Iran had anticipated a fair vote -- within a system constrained by rules set by the country’s clerical leaders. True, all candidates were vetted by the Guardian Council for fealty to Iran’s Islamic system. But each vote still counted.

The election and its aftermath ripped away a facade.

Ahmadinejad was quickly declared a landslide winner. Then, as daily protests grew, supreme leader Ayatollah Ali Khamenei broke precedent by explicitly standing with one side of the political spectrum.

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What’s more, many Iranians felt they were being patronized. Khamenei depicted any vote cast as one for the system, and he seemed to say that it didn’t matter who people wanted because his views were closest to Ahmadinejad’s. He threatened those who resisted with a crackdown.

The day after Khamenei’s speech, as Tehran burned, the slogans took a nasty turn.

“Rue the day when we’re armed!” protesters chanted as they hurled rocks at the detested Basiji militiamen and tossed Molotov cocktails at offices of the morality police.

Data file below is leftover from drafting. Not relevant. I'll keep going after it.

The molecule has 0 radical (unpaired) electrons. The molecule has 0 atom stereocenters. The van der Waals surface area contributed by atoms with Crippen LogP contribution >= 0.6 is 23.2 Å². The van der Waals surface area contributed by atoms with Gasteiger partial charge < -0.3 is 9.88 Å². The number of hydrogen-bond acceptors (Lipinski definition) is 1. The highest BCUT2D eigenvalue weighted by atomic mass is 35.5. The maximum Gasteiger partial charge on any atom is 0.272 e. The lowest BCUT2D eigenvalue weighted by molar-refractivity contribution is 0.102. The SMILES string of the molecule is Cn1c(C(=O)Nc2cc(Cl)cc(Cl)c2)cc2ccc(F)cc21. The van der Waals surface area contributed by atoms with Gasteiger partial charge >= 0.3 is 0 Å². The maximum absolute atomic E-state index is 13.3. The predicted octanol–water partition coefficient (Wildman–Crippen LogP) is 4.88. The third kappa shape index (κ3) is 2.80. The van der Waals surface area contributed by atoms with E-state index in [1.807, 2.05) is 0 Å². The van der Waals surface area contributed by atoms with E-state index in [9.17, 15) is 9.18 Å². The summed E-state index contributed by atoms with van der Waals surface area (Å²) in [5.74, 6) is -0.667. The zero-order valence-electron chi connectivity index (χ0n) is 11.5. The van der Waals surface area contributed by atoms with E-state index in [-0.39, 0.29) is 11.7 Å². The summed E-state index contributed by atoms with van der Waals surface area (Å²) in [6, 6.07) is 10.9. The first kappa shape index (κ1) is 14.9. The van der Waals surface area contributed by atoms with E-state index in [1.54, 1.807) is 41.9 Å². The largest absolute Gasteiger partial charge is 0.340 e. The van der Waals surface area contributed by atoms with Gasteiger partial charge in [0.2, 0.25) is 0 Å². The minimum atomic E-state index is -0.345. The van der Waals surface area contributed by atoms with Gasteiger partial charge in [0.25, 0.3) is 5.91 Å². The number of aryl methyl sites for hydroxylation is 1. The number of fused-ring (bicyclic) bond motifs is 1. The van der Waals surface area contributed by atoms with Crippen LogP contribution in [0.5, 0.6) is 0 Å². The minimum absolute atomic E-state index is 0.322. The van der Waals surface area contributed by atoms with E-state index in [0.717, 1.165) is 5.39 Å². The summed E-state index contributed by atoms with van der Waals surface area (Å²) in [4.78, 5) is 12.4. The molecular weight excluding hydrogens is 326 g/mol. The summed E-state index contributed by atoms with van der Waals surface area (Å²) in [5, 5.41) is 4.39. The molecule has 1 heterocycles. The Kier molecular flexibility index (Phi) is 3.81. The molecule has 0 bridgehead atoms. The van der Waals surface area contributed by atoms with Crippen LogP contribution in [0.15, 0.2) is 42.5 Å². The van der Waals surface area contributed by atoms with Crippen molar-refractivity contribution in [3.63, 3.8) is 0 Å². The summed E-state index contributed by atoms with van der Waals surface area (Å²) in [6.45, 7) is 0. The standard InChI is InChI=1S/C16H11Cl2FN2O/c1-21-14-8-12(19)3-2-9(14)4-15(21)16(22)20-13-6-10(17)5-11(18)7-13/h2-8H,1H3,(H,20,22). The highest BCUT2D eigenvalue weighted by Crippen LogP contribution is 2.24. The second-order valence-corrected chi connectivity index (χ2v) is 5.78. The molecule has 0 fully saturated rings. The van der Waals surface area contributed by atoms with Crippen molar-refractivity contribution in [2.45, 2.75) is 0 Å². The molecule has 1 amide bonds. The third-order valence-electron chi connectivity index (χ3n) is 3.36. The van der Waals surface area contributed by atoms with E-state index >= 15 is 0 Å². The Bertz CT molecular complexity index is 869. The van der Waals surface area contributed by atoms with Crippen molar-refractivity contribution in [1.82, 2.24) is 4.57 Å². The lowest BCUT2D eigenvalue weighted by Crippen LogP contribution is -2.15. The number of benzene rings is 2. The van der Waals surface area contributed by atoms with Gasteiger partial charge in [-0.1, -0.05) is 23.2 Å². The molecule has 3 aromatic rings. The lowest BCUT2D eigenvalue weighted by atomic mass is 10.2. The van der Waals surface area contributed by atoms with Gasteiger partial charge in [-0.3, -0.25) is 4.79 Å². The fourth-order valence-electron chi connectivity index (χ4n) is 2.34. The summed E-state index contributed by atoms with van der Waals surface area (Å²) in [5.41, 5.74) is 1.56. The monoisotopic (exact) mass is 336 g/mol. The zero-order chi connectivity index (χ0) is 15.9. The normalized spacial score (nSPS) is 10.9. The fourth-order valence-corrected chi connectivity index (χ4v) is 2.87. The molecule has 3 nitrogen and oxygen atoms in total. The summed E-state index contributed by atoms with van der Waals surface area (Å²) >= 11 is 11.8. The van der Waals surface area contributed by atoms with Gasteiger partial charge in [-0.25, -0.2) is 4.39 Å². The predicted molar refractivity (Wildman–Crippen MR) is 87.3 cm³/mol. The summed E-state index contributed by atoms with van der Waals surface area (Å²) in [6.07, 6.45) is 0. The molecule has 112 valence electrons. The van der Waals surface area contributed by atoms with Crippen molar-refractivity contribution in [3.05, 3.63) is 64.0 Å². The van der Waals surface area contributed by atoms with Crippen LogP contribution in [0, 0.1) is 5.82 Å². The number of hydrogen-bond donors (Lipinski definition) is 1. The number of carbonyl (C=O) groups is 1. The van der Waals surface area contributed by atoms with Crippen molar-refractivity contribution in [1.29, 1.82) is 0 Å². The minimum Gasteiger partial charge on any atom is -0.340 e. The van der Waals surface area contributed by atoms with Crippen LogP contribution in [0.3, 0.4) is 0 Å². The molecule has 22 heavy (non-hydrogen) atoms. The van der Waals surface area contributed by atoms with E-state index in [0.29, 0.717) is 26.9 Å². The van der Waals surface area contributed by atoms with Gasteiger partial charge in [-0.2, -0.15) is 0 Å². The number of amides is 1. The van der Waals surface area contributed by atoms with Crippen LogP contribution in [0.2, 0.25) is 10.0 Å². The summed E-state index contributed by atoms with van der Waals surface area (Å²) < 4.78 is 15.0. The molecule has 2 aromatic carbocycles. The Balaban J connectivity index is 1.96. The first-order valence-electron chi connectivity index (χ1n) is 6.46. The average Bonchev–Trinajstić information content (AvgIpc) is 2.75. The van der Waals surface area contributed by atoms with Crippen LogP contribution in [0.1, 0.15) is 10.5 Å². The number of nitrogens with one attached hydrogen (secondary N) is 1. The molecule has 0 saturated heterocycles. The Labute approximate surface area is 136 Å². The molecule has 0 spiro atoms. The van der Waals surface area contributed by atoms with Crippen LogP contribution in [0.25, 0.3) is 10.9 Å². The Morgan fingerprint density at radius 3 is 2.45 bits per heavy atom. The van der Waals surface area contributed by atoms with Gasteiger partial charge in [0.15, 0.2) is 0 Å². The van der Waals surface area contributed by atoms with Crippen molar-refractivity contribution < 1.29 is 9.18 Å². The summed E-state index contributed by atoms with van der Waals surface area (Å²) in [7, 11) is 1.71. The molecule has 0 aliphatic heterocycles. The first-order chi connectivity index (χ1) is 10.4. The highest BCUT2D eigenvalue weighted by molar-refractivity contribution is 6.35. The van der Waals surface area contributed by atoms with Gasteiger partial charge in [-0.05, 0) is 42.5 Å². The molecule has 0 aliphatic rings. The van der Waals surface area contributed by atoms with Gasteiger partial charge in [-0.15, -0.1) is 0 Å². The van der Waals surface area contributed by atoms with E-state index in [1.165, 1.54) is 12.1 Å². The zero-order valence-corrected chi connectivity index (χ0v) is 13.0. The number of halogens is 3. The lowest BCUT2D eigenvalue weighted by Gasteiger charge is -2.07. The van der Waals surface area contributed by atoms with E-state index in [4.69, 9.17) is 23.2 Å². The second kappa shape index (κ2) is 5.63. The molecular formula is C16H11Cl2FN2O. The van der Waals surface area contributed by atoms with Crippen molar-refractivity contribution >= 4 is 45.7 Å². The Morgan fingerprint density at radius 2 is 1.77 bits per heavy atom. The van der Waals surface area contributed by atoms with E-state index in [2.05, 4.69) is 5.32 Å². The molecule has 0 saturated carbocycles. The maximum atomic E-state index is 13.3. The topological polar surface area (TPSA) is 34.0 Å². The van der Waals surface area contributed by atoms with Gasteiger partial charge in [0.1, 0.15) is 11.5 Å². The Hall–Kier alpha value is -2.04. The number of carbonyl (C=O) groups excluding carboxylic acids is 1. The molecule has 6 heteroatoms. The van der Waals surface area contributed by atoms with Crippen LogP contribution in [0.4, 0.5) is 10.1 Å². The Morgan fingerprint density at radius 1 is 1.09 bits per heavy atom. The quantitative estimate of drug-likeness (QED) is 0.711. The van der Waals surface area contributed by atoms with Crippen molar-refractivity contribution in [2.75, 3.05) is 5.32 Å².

The crackdown that ensued was the worst since the 1980s, as was the Orwellian twist taken by state and pro-government news media: Neda Agha-Soltan, a young, aspiring tour guide fatally shot on a street, was transformed into a Basiji volunteer whose killing was arranged by a BBC correspondent.

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The elite Revolutionary Guard, under the control of Khamenei, appeared to take control of the city, even trumping the Ministry of Intelligence and Security and other government agencies.